Course Hero. "Oranges Are Not the Only Fruit Study Guide." Course Hero. 11 Dec. 2017. Web. 24 Sep. 2023. <https://www.coursehero.com/lit/Oranges-Are-Not-the-Only-Fruit/>.
Course Hero. (2017, December 11). Oranges Are Not the Only Fruit Study Guide. In Course Hero. Retrieved September 24, 2023, from https://www.coursehero.com/lit/Oranges-Are-Not-the-Only-Fruit/
(Course Hero, 2017)
Course Hero. "Oranges Are Not the Only Fruit Study Guide." December 11, 2017. Accessed September 24, 2023. https://www.coursehero.com/lit/Oranges-Are-Not-the-Only-Fruit/.
Course Hero, "Oranges Are Not the Only Fruit Study Guide," December 11, 2017, accessed September 24, 2023, https://www.coursehero.com/lit/Oranges-Are-Not-the-Only-Fruit/.
Winterson, the author of this semiautobiographical novel, grew up in the 1960s in a religious home characterized by fundamental Christian beliefs. Although the term fundamentalist has come to be viewed as synonymous with extreme religious views, those within the Christian community at that time would have viewed it as a testament of true faith. Christian fundamentalism began as a Protestant movement in the 19th century. Followers reacted against what they viewed as unwelcome modernist viewpoints, such as those embracing evolution rather than creationism and interpreting biblical stories as based on myth rather than fact. At a conference in Niagara, New York, in 1895, a group of conservative Protestants formally stated what they called the five points of fundamentalism:
During the time of Winterson's childhood, fundamentalist Christians like Winterson's mother were proud of themselves for adhering so strictly to what they viewed as pure Christianity. As one modern-day fundamentalist leader, Dr. Dale A Robbins, describes his beliefs in defending the movement, "In the broad sense, fundamentalism may be used to describe Christians who are uncompromising, conservative and who take their beliefs to the maximum."
Steven McSwain, a writer who grew up in a fundamentalist household similar to Winterson's, describes additional ideas embraced by fundamentalists that almost certainly affected Winterson. Marriage is defined as a union only between one man and one woman. Homosexuality is viewed as a sin. Abortion is labeled murder. Christians go to heaven when they die, but everyone else goes to hell, which is believed to be a real place where people burn forever as torture for the way they chose to live on Earth. Jesus could come back at any time, and every Christian—by continual prayer and repenting of sins—must be prepared for this Second Coming, which will herald the end of the world. Therefore, when a member of a fundamentalist community goes awry and acts in ways that contradict the belief system, the community's responsibility is to force that member to admit sin and to ask for forgiveness. Readers of Oranges Are Not the Only Fruit will see these actions taken against Jeanette when her homosexuality is discovered and will see the fundamentalist attitude clearly manifested in her mother.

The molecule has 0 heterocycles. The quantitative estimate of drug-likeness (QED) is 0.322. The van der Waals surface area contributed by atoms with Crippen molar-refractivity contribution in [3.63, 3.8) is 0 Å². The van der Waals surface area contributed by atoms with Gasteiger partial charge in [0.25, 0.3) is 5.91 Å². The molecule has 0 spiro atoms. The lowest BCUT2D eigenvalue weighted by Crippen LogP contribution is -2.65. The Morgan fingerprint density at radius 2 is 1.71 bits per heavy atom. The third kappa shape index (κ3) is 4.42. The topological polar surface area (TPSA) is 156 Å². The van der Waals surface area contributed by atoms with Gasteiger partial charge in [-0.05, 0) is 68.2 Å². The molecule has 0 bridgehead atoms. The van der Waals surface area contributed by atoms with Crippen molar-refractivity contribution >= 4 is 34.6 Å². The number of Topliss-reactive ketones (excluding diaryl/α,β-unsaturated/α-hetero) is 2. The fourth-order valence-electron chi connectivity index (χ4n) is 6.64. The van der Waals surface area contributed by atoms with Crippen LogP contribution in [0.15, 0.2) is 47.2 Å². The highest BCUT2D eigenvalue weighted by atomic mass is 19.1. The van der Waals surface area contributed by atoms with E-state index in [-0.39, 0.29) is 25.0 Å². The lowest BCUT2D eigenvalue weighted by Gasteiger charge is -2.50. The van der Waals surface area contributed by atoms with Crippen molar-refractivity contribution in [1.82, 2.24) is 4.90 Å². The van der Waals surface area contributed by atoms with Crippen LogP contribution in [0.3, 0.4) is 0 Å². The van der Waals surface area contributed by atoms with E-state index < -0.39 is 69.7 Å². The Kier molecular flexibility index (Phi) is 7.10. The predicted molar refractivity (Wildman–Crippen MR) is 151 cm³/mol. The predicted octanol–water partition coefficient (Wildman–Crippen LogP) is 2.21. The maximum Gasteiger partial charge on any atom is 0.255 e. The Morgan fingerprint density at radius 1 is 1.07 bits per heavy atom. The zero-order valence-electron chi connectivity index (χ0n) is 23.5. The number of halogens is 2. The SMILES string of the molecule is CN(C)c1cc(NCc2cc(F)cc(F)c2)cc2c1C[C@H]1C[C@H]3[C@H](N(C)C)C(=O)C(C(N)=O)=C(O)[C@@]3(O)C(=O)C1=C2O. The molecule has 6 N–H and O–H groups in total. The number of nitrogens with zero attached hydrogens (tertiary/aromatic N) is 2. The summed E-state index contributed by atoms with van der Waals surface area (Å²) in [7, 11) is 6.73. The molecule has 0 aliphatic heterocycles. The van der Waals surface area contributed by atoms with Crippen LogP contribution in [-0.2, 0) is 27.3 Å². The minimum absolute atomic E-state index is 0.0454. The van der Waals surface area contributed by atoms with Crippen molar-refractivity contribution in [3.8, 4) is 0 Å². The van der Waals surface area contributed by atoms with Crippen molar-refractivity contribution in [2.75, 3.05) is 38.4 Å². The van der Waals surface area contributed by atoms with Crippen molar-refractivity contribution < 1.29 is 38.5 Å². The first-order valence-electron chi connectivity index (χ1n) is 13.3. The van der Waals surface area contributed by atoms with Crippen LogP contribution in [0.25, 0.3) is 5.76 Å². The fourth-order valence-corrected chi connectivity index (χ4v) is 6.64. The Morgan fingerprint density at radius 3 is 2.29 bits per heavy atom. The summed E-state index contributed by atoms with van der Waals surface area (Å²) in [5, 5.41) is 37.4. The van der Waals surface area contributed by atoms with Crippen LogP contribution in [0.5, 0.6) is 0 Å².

Because religion so thoroughly dominated her upbringing, Winterson chooses to structure her semiautobiographical first novel in eight chapters, each bearing the name of an Old Testament book of the Bible. Together these eight books are known as the Octateuch. The first five of the eight books are also known as the Pentateuch, or Torah, which is the foundation of Jewish religious faith. The chapters of Oranges Are Not the Only Fruit are ordered in the same chronology as the biblical books, and the content of each chapter corresponds to the cited book of the Bible.
One of the traditional tales Winterson interweaves throughout the narrative of Oranges Are Not the Only Fruit is a legend of the Holy Grail. She chooses to focus on the version that features Sir Perceval, one of the knights of King Arthur's Round Table. King Arthur was a legendary king of Britain, and tales about him and his knights became widely accepted during medieval times. Revered as a great and benevolent ruler, he based his governance on the concept of chivalry. His Knights of the Round Table conducted themselves according to a code that demanded honor, honesty, valor, and loyalty.
The Holy Grail legend also arose during medieval times. The story is that Jesus Christ drank from a goblet—the Holy Grail—during his final meal with his followers, known as the Last Supper. Said to possess great powers, this goblet has been the object of many unsuccessful real and imaginary searches. One of the most celebrated versions of the legend associates the search for the Grail with the Knights of the Round Table. In this version, the Grail is supposed to be hidden in a desolate area in Britain, in a castle belonging to the "Fisher King," who is in a perpetual state of illness, poised between life and death. The purest of King Arthur's knights should be able to resolve the struggle simply by seeing the Grail, which would restore the Fisher King to health and his wasted lands to their former glory. So trying to achieve this goal was seen as the knights' noblest cause. The knight Perceval supposedly did catch sight of the Grail but didn't recognize it, and so failed in his quest. These legends add to Winterson's story and help set her character's quest in a more meaningful context.